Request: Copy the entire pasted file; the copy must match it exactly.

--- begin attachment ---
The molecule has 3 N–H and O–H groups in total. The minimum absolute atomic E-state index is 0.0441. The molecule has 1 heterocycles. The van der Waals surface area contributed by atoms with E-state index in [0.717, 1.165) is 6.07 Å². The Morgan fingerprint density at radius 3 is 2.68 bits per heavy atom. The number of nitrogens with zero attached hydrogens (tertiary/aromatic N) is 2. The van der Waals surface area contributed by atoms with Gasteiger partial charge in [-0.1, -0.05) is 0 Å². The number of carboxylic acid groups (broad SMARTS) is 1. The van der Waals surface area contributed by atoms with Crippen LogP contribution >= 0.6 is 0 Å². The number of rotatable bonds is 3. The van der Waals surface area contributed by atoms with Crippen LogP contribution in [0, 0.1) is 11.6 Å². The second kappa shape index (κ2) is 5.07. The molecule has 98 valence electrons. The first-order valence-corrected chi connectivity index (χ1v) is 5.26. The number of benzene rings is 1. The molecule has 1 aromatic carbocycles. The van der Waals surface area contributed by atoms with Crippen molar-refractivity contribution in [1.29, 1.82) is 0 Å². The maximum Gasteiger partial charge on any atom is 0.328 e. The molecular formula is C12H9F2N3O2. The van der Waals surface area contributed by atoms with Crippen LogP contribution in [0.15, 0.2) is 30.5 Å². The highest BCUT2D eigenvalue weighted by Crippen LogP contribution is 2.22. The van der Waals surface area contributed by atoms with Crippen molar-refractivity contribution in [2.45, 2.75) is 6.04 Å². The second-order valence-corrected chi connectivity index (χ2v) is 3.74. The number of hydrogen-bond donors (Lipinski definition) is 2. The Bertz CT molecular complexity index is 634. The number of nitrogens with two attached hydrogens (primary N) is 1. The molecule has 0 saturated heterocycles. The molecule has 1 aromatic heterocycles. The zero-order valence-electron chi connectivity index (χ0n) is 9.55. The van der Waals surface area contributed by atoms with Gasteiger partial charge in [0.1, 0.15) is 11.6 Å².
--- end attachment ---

The molecule has 3 N–H and O–H groups in total. The minimum absolute atomic E-state index is 0.0441. The molecule has 1 heterocycles. The van der Waals surface area contributed by atoms with E-state index in [0.717, 1.165) is 6.07 Å². The Morgan fingerprint density at radius 3 is 2.68 bits per heavy atom. The number of nitrogens with zero attached hydrogens (tertiary/aromatic N) is 2. The van der Waals surface area contributed by atoms with Gasteiger partial charge in [-0.1, -0.05) is 0 Å². The number of carboxylic acid groups (broad SMARTS) is 1. The van der Waals surface area contributed by atoms with Crippen LogP contribution >= 0.6 is 0 Å². The number of rotatable bonds is 3. The van der Waals surface area contributed by atoms with Crippen LogP contribution in [0, 0.1) is 11.6 Å². The second kappa shape index (κ2) is 5.07. The molecule has 98 valence electrons. The first-order valence-corrected chi connectivity index (χ1v) is 5.26. The number of benzene rings is 1. The molecule has 1 aromatic carbocycles. The van der Waals surface area contributed by atoms with Crippen molar-refractivity contribution in [1.29, 1.82) is 0 Å². The maximum Gasteiger partial charge on any atom is 0.328 e. The molecular formula is C12H9F2N3O2. The van der Waals surface area contributed by atoms with Crippen LogP contribution in [0.15, 0.2) is 30.5 Å². The highest BCUT2D eigenvalue weighted by Crippen LogP contribution is 2.22. The van der Waals surface area contributed by atoms with Crippen molar-refractivity contribution in [2.45, 2.75) is 6.04 Å². The second-order valence-corrected chi connectivity index (χ2v) is 3.74. The number of hydrogen-bond donors (Lipinski definition) is 2. The Bertz CT molecular complexity index is 634. The number of nitrogens with two attached hydrogens (primary N) is 1. The molecule has 0 saturated heterocycles. The molecule has 1 aromatic heterocycles. The zero-order valence-electron chi connectivity index (χ0n) is 9.55. The van der Waals surface area contributed by atoms with Gasteiger partial charge in [0.1, 0.15) is 11.6 Å².